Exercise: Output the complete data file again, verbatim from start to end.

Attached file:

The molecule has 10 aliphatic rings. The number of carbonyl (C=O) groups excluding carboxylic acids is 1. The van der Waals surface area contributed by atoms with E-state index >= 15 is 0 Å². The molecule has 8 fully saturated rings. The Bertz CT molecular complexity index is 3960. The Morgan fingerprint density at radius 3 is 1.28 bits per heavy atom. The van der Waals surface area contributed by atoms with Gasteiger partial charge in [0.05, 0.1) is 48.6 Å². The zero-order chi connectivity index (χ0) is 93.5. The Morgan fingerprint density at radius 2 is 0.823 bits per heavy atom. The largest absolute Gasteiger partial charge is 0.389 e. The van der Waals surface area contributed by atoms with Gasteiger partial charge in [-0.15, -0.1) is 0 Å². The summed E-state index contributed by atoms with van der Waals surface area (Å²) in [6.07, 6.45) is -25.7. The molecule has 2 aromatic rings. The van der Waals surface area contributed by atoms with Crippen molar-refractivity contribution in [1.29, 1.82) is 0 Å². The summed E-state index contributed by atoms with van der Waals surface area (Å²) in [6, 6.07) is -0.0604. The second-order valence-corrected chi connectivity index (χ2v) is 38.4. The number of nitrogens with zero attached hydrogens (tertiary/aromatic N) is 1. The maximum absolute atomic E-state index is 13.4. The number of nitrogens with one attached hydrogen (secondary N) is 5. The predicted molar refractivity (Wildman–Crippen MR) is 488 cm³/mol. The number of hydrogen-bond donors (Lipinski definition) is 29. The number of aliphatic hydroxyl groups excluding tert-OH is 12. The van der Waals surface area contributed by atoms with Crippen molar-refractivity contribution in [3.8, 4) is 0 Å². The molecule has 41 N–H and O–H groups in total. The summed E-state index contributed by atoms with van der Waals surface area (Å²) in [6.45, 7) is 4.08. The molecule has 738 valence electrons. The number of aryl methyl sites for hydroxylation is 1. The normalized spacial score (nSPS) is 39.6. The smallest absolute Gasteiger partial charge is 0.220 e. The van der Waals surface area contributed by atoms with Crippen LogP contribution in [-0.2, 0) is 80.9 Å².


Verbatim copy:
The molecule has 10 aliphatic rings. The number of carbonyl (C=O) groups excluding carboxylic acids is 1. The van der Waals surface area contributed by atoms with E-state index >= 15 is 0 Å². The molecule has 8 fully saturated rings. The Bertz CT molecular complexity index is 3960. The Morgan fingerprint density at radius 3 is 1.28 bits per heavy atom. The van der Waals surface area contributed by atoms with Gasteiger partial charge in [0.05, 0.1) is 48.6 Å². The zero-order chi connectivity index (χ0) is 93.5. The Morgan fingerprint density at radius 2 is 0.823 bits per heavy atom. The largest absolute Gasteiger partial charge is 0.389 e. The van der Waals surface area contributed by atoms with Gasteiger partial charge in [-0.15, -0.1) is 0 Å². The summed E-state index contributed by atoms with van der Waals surface area (Å²) in [6.07, 6.45) is -25.7. The molecule has 2 aromatic rings. The van der Waals surface area contributed by atoms with Crippen molar-refractivity contribution in [1.29, 1.82) is 0 Å². The summed E-state index contributed by atoms with van der Waals surface area (Å²) in [6, 6.07) is -0.0604. The second-order valence-corrected chi connectivity index (χ2v) is 38.4. The number of nitrogens with zero attached hydrogens (tertiary/aromatic N) is 1. The maximum absolute atomic E-state index is 13.4. The number of nitrogens with one attached hydrogen (secondary N) is 5. The predicted molar refractivity (Wildman–Crippen MR) is 488 cm³/mol. The number of hydrogen-bond donors (Lipinski definition) is 29. The number of aliphatic hydroxyl groups excluding tert-OH is 12. The van der Waals surface area contributed by atoms with Crippen molar-refractivity contribution in [3.8, 4) is 0 Å². The molecule has 41 N–H and O–H groups in total. The summed E-state index contributed by atoms with van der Waals surface area (Å²) in [6.45, 7) is 4.08. The molecule has 738 valence electrons. The number of aryl methyl sites for hydroxylation is 1. The normalized spacial score (nSPS) is 39.6. The smallest absolute Gasteiger partial charge is 0.220 e. The van der Waals surface area contributed by atoms with Crippen LogP contribution in [-0.2, 0) is 80.9 Å².